The Dorchester squad in the first season at the new ground in 1990.

Tony Chutter:

161 appearances and 10 goals in his six year spell at the club before moving to Yeovil, Tony was a part of the league winning side of 1979/80 and as well as key part of the side that came so close to beating Bournemouth in the FA Cup second round in 1981/82.

“It’s easy going for the Bournemouth game, although sadly we went from a side that could score to one that couldn’t when Trevor left also the side broke up at the end of the season. There were several games against Wealdstone who were a good side with Alan Cordice up front who was a good player – think Brian Hall who later managed Yeovil was the manager and Stuart Pearce was there at the start of his career. We drew 2-2 midweek on a cold night in March 1982 with Trevor Townsend and myself scoring. I remember significant points like when Dave West got spotted at Welling away and the scout missed Tony Agana and Andy Townsend!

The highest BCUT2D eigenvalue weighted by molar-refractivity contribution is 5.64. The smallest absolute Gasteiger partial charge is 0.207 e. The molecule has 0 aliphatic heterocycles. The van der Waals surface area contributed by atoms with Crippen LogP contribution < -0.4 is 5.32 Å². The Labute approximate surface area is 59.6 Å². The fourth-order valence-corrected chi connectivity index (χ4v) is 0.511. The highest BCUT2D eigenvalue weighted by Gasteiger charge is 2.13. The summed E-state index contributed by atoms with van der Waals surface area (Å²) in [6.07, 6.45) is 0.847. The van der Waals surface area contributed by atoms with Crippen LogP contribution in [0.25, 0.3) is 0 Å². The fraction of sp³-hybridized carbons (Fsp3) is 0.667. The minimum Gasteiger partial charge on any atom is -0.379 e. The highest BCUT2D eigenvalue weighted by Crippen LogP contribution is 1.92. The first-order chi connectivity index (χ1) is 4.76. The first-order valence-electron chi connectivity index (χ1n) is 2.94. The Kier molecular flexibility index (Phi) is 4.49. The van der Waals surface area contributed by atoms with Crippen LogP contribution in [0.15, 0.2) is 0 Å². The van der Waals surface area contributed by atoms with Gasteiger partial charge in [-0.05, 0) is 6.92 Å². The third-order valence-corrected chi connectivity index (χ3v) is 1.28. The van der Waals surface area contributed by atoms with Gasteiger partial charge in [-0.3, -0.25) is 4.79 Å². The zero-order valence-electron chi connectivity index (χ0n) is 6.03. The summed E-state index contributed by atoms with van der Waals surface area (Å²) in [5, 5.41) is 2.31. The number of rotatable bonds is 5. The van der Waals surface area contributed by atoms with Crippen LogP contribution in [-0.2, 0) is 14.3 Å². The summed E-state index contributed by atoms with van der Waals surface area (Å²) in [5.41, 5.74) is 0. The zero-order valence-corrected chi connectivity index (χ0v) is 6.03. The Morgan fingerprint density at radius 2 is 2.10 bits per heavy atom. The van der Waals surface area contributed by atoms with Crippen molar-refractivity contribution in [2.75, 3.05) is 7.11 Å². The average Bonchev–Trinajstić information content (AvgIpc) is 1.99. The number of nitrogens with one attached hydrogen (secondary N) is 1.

“I once had my nose smashed at Slough away, had six stitches after a clash of heads Leytonstone. Playing for Dorchester meant a lot, after leaving the club I returned with Yeovil in a pre season friendly and won 3-0 , I scored got a lot of stick from Chairman Peter Aitken! I returned the following season with Poole and got beat 2-0. I always enjoyed local derbies with the competitive nature and nasty verbal side, I was always ready for them.”

Martyn Sullivan:

250+ games over two spells at the club between 1996-2003, Sully was a popular with fans and players alike. Ever wondered what the deal was with the celebration in the the empty stand at Wigan in the FA Cup? Sully has the answer…